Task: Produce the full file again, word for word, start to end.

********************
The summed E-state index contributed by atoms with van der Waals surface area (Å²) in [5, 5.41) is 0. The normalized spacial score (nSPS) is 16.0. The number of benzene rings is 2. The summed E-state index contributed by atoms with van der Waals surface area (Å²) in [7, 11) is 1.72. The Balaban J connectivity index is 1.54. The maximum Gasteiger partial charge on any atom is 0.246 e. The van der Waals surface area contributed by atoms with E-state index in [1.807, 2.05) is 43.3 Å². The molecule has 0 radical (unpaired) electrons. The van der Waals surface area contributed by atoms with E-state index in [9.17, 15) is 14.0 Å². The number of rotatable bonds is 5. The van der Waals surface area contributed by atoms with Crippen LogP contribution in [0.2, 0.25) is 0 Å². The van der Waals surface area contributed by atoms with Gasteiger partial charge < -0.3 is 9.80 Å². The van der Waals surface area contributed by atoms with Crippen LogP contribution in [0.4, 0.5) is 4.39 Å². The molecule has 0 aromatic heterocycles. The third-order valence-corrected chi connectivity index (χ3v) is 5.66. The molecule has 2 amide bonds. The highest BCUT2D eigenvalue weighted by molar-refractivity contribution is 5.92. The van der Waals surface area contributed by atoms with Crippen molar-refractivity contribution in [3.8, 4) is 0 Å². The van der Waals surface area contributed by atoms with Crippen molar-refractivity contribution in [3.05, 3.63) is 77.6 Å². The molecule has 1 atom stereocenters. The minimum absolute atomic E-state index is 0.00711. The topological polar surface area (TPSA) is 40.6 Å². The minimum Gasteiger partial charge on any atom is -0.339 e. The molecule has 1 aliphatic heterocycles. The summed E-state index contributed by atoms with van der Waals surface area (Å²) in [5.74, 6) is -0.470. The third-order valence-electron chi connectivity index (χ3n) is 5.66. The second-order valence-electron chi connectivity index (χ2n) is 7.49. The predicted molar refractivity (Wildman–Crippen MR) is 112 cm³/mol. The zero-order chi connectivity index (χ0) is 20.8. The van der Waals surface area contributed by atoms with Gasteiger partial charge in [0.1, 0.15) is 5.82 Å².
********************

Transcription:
The summed E-state index contributed by atoms with van der Waals surface area (Å²) in [5, 5.41) is 0. The normalized spacial score (nSPS) is 16.0. The number of benzene rings is 2. The summed E-state index contributed by atoms with van der Waals surface area (Å²) in [7, 11) is 1.72. The Balaban J connectivity index is 1.54. The maximum Gasteiger partial charge on any atom is 0.246 e. The van der Waals surface area contributed by atoms with E-state index in [1.807, 2.05) is 43.3 Å². The molecule has 0 radical (unpaired) electrons. The van der Waals surface area contributed by atoms with E-state index in [9.17, 15) is 14.0 Å². The number of rotatable bonds is 5. The van der Waals surface area contributed by atoms with Crippen LogP contribution in [0.2, 0.25) is 0 Å². The van der Waals surface area contributed by atoms with Gasteiger partial charge < -0.3 is 9.80 Å². The van der Waals surface area contributed by atoms with Crippen LogP contribution in [0.4, 0.5) is 4.39 Å². The molecule has 0 aromatic heterocycles. The third-order valence-corrected chi connectivity index (χ3v) is 5.66. The molecule has 2 amide bonds. The highest BCUT2D eigenvalue weighted by molar-refractivity contribution is 5.92. The van der Waals surface area contributed by atoms with Crippen molar-refractivity contribution in [3.8, 4) is 0 Å². The van der Waals surface area contributed by atoms with Crippen molar-refractivity contribution in [3.05, 3.63) is 77.6 Å². The molecule has 1 atom stereocenters. The minimum absolute atomic E-state index is 0.00711. The topological polar surface area (TPSA) is 40.6 Å². The minimum Gasteiger partial charge on any atom is -0.339 e. The molecule has 1 aliphatic heterocycles. The summed E-state index contributed by atoms with van der Waals surface area (Å²) in [5.74, 6) is -0.470. The third-order valence-electron chi connectivity index (χ3n) is 5.66. The second-order valence-electron chi connectivity index (χ2n) is 7.49. The predicted molar refractivity (Wildman–Crippen MR) is 112 cm³/mol. The zero-order chi connectivity index (χ0) is 20.8. The van der Waals surface area contributed by atoms with Gasteiger partial charge in [0.1, 0.15) is 5.82 Å².